All cameras from the simplest to the highest of high tech share some basic features.
Lens. The lens is made up of layers of glass which are each shaped to focus incoming light onto a surface used to expose the image.
Light sensitive medium. In digital cameras this is a sensor - which comes in a variety of types but all basically change light into an electrical signal. In film cameras, the exposure takes place on, you guessed it, film.
A variably sized hole call the aperture. Located in the lens, the aperture control is a series of blades which changes the amount of light passing through lens. The aperture's basic unit of measurement for how much light is getting through is the "ƒ Stop." A whole Stop change in aperture lets in either half as much light or twice as much light. On your lens (or in the view finder, or maybe on an LCD menu on your camera) you typically see numbers like ƒ1.8, ƒ2.8, ƒ4, ƒ5.6, ƒ8, ƒ11, ƒ16, and ƒ22. These are whole Stops which, as previously explained, lets in twice as much or half as much light compared to the Stop beside it.
(It should be noted, f1.8 is actually 1/3 of a stop more than f2 which is the actual full stop difference from f2.8 - however more lenes go to f1.8 than f2 as the maximum aperture.)
Learn more about aperture with this video.
A shutter which limits how much time light is allowed to enter your light-tight box. The measurement for the shutter is the "shutter speed," also known as Stops, which is measured in fractions of a second like 1/30th, 1/60th, 1/125th, 1/250th, 1/500th and so on. You can see a little easier how each might vary the exposure by either half as much light, or twice as much. Exposure times can also vary from 1/8000th of a second to several seconds. Some systems can use up to hours of exposure
When hand holding the camera, its important to make sure the shot is not blurry from camera shake. You should have the shutter set to the "same number" as you lens length. For example, if using a 50mm lens, you want a shutter speed of at least 1/60th of a second. If you're using a 135mm lens, 1/125th is okay, but 1/250th would be better. I've found with digital, because most have a multiplier effect (the sensor is smaller than 35mm film, and effectively make the lens 50 per cent longer) you need to set the shutter accordingly. If using a 50mm lens on a digital SLR, I set the shutter to the half stop of 1/90th or faster.
If you don't have enough light for the exposure I recommend a sturdy tripod. If you have a questionable speed, you can try bracing yourself against a post, tree, or other stationary object. I never stop from taking the shot even when I'm doubtful, you never know - you might get a great shot anyways.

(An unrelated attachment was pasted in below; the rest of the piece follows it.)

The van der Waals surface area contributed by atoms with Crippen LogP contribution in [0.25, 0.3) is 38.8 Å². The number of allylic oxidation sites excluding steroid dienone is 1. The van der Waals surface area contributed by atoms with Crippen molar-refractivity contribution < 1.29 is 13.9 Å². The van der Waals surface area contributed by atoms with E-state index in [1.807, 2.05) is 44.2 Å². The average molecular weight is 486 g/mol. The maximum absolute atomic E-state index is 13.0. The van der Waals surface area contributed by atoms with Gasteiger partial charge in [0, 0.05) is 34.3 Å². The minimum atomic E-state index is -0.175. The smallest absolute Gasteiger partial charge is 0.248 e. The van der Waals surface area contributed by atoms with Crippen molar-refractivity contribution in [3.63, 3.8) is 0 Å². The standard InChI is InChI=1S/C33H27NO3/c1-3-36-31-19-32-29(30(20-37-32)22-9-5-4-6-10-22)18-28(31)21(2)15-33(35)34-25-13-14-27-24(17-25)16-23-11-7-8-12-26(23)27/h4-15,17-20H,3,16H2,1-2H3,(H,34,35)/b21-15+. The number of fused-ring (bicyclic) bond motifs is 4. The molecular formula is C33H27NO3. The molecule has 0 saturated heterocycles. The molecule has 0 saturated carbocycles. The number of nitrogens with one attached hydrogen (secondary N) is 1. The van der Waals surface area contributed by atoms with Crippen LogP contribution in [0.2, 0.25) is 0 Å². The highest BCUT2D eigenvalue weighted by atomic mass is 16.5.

Learn more about the shutter with this video.
Light Sensitivity also known as ISO – The actual written standard for ‘measurement of sensitivity to light’ is ISO 5800:2001 (in case you wanted to know.)
One of the ways to think about light sensitivity is that if – in bright daylight with the sun behind you – you set your aperture to f16 you can set both your ISO and shutter speed to ‘about’ 100 (actually 1/100th of a second for the shutter.) And if you set the camera to ISO 400 you can use 1/400 of a second. With old film cameras you had to go to the nearest similar shutter speed – 1/125 and 1/500 in this example. These settings will give you a very close to proper exposure.
Low ISO gives you the best quality in terms of noise or graininess, and that high ISO gives you more latitude for higher shutter speeds. It’s a compromise. With experience and practice you get to know which way and how much you can push either of those settings.
A light tight box. Holding the lens, shutter and exposure medium, the body of the camera keeps light out. On most cameras, the body also holds electronics to control the aperture and shutter.
The meter will help you determine the exposure you need. This is not something you can use on all cameras - particularly very old SLR's and most point-and-shoot style cameras. The meter may be part of the camera's system, but not have any visible meter for the photographer to use. However, most serious cameras do have a display for the meter so you can determine your exposure.
The most important part of the camera is the six inches BEHIND the viewfinder (assuming you use the viewfinder, if you normally look at the LCD on the back of your digital camera that would change to about 18 inches.)
A note about Stops. On modern cameras, there are numbers for additional fractions of a Stop, which can be either 1/2 Stops or 1/3rd Stops. This makes learning your stops a little more complicated but the principal still works.
Almost everything else on modern cameras is a way to control the focus of the lens, the aperture or the shutter speed. On digital cameras there is one last control which is to set the colour temperature. This will be explained later in another lesson.
If you're using a modern digital SLR, or a film SLR with a lot of automation on it, I highly recommend you read your camera's manual closely to find out how to do basic control of: setting the camera to manual exposure, setting the lens aperture, and setting the shutter speed. These three areas are important for getting the most out of these lessons.
If you are using a pocket camera or point-and-shoot style camera, you can set these features on some but not all cameras of this type. If not, you can skip the exposure control lessons and just do the composition lessons.
For some advice on buying your first advanced camera - see this post.